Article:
Discovery of Endangered Mexican Blindcat, Prietella phreatophila, in Texas: Implications for International Groundwater Management and Evolution of the Regional Karst Aquifer Biota

Citation:

Hendrickson, Dean A., Antonio Hernández-Espriú, Laura Dugan, Peter Sprouse, José Antonio Dávila Paulín, Jean Krejca, Andrew Gluesenkamp, et al. 2017. “Discovery of Endangered Mexican Blindcat, Prietella phreatophila, in Texas: Implications for International Groundwater Management and Evolution of the Regional Karst Aquifer Biota”.

Date Presented:

2017

Abstract:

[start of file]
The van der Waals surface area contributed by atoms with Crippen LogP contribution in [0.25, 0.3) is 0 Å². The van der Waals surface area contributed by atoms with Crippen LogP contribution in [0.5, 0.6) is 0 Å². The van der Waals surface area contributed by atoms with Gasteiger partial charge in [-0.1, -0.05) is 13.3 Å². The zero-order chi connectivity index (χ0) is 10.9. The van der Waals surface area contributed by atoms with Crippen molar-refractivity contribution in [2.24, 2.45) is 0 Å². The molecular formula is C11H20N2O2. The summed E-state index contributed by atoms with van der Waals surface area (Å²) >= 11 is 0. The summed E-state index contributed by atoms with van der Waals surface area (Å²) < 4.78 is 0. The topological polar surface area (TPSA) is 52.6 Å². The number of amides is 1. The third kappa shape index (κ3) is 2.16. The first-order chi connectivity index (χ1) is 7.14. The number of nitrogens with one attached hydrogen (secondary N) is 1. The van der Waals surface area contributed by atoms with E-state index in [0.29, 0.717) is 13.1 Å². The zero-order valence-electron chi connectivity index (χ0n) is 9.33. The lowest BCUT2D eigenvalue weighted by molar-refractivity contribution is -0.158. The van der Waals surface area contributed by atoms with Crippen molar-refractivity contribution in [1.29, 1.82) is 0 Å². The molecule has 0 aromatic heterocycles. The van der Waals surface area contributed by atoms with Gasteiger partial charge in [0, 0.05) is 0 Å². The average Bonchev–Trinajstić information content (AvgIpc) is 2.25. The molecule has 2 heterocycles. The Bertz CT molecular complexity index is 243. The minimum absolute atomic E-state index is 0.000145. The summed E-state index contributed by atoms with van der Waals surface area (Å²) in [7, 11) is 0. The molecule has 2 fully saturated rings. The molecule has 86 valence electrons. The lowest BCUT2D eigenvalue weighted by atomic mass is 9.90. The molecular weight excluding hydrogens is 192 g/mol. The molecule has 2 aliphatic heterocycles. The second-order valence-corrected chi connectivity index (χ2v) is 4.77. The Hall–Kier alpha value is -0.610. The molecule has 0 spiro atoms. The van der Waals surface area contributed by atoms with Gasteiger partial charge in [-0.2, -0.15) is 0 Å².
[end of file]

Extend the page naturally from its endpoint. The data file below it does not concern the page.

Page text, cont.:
Mexican blindcat, Prietella phreatophila, described in 1954 from a cave system near the town of Múzquiz in central Coahuila state, and considered a Mexican endemic, was listed by the U.S. Fish and Wildlife Service as a foreign endangered species (protected "wherever found") in 1970. Explorations in the 1990s discovered many new localities extending nearly to the international border, and in 2016 the species was discovered in Amistad National Recreation Area (ANRA) in Texas, just north of the international border near Del Rio. Not only does the discovery support the aquifer of this fish being an internationally shared resource, but the stygobitic invertebrate biota found with the fish indicates a potentially large extent of the aquifer, and thus possibly the fish, in Texas. Invertebrate faunal connections (historic or current) extend from the Amistad Lake area of the new occurrence west into the Trans-Pecos region and east into the Edwards Aquifer of central Texas. We explore implications of this for both water management and evolutionary history of this and other blind ictalurids, and suggest that population genetic studies of both stygobitic fishes and invertebrates could help hydrogeologists better define often difficult to map aquifer extents and interconnections. While NPS is continuing to support the cave explorations of ANRA that produced the Texas discovery, we propose a broader bi-national sampling effort for both the fish and invertebrates extending well beyond the current known distribution of P. phreatophila. We also pointed out questions about phylogenetic relatedness of P. phreatophila and P. lundbergi further south, as well as the possibility of a monophyletic clade of blindcats, including those of the Edwards Aquifer, Satan and Trogloglanis. If substantiated, that evolutionary history would imply broader historic inter-aquifer connections ranging from the San Antonio area as far south as southernmost Tamaulipas. Finally, we report establishment of a small captive population of Prietella phreatophila at San Antonio Zoo for research and possibly eventual conservation applications.

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